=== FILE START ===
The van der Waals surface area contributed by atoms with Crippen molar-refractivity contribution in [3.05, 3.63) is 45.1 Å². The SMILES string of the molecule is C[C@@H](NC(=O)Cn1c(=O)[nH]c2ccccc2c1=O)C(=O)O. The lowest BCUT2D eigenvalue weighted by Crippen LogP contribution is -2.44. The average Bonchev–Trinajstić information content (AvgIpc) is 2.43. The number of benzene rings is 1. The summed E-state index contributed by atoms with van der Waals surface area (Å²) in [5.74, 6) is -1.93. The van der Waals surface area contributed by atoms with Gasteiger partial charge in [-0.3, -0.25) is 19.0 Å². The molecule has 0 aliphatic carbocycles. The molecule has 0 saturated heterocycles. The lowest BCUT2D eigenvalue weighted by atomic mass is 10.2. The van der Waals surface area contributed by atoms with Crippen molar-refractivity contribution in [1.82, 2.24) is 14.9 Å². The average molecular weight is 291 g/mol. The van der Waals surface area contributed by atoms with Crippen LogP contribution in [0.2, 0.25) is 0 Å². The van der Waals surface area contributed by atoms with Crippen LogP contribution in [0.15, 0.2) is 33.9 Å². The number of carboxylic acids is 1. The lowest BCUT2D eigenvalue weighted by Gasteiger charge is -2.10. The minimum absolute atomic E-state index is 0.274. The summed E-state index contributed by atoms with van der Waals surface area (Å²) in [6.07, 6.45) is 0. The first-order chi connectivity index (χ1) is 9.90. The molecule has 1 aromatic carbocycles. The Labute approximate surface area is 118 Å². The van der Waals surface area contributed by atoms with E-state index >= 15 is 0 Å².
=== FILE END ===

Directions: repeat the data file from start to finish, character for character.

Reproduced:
The van der Waals surface area contributed by atoms with Crippen molar-refractivity contribution in [3.05, 3.63) is 45.1 Å². The SMILES string of the molecule is C[C@@H](NC(=O)Cn1c(=O)[nH]c2ccccc2c1=O)C(=O)O. The lowest BCUT2D eigenvalue weighted by Crippen LogP contribution is -2.44. The average Bonchev–Trinajstić information content (AvgIpc) is 2.43. The number of benzene rings is 1. The summed E-state index contributed by atoms with van der Waals surface area (Å²) in [5.74, 6) is -1.93. The van der Waals surface area contributed by atoms with Gasteiger partial charge in [-0.3, -0.25) is 19.0 Å². The molecule has 0 aliphatic carbocycles. The molecule has 0 saturated heterocycles. The lowest BCUT2D eigenvalue weighted by atomic mass is 10.2. The van der Waals surface area contributed by atoms with Crippen molar-refractivity contribution in [1.82, 2.24) is 14.9 Å². The average molecular weight is 291 g/mol. The van der Waals surface area contributed by atoms with Crippen LogP contribution in [0.2, 0.25) is 0 Å². The van der Waals surface area contributed by atoms with Crippen LogP contribution in [0.15, 0.2) is 33.9 Å². The number of carboxylic acids is 1. The lowest BCUT2D eigenvalue weighted by Gasteiger charge is -2.10. The minimum absolute atomic E-state index is 0.274. The summed E-state index contributed by atoms with van der Waals surface area (Å²) in [6.07, 6.45) is 0. The first-order chi connectivity index (χ1) is 9.90. The molecule has 1 aromatic carbocycles. The Labute approximate surface area is 118 Å². The van der Waals surface area contributed by atoms with E-state index >= 15 is 0 Å².